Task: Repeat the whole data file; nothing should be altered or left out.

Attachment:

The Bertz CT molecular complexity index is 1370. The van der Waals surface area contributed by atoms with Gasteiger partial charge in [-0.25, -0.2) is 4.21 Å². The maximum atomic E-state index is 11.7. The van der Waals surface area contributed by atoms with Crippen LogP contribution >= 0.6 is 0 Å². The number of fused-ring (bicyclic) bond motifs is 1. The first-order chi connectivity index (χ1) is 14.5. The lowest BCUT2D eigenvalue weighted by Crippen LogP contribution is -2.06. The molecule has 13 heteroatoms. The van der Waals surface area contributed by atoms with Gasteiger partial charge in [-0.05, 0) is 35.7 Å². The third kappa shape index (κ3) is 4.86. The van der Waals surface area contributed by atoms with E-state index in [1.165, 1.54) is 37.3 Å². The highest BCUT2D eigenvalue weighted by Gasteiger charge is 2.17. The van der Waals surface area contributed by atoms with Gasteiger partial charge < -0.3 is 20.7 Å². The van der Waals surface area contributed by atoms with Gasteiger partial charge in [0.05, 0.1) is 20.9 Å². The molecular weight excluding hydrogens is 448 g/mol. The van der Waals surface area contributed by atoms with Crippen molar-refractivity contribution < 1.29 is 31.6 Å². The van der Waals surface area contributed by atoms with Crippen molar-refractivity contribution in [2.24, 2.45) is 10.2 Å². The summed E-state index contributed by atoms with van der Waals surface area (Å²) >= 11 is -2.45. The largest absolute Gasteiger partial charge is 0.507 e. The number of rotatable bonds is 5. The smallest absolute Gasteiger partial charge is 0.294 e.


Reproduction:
The Bertz CT molecular complexity index is 1370. The van der Waals surface area contributed by atoms with Gasteiger partial charge in [-0.25, -0.2) is 4.21 Å². The maximum atomic E-state index is 11.7. The van der Waals surface area contributed by atoms with Crippen LogP contribution >= 0.6 is 0 Å². The number of fused-ring (bicyclic) bond motifs is 1. The first-order chi connectivity index (χ1) is 14.5. The lowest BCUT2D eigenvalue weighted by Crippen LogP contribution is -2.06. The molecule has 13 heteroatoms. The van der Waals surface area contributed by atoms with Gasteiger partial charge in [-0.05, 0) is 35.7 Å². The third kappa shape index (κ3) is 4.86. The van der Waals surface area contributed by atoms with E-state index in [1.165, 1.54) is 37.3 Å². The highest BCUT2D eigenvalue weighted by Gasteiger charge is 2.17. The van der Waals surface area contributed by atoms with Gasteiger partial charge < -0.3 is 20.7 Å². The van der Waals surface area contributed by atoms with Gasteiger partial charge in [0.05, 0.1) is 20.9 Å². The molecular weight excluding hydrogens is 448 g/mol. The van der Waals surface area contributed by atoms with Crippen molar-refractivity contribution < 1.29 is 31.6 Å². The van der Waals surface area contributed by atoms with Crippen molar-refractivity contribution in [2.24, 2.45) is 10.2 Å². The summed E-state index contributed by atoms with van der Waals surface area (Å²) >= 11 is -2.45. The largest absolute Gasteiger partial charge is 0.507 e. The number of rotatable bonds is 5. The smallest absolute Gasteiger partial charge is 0.294 e.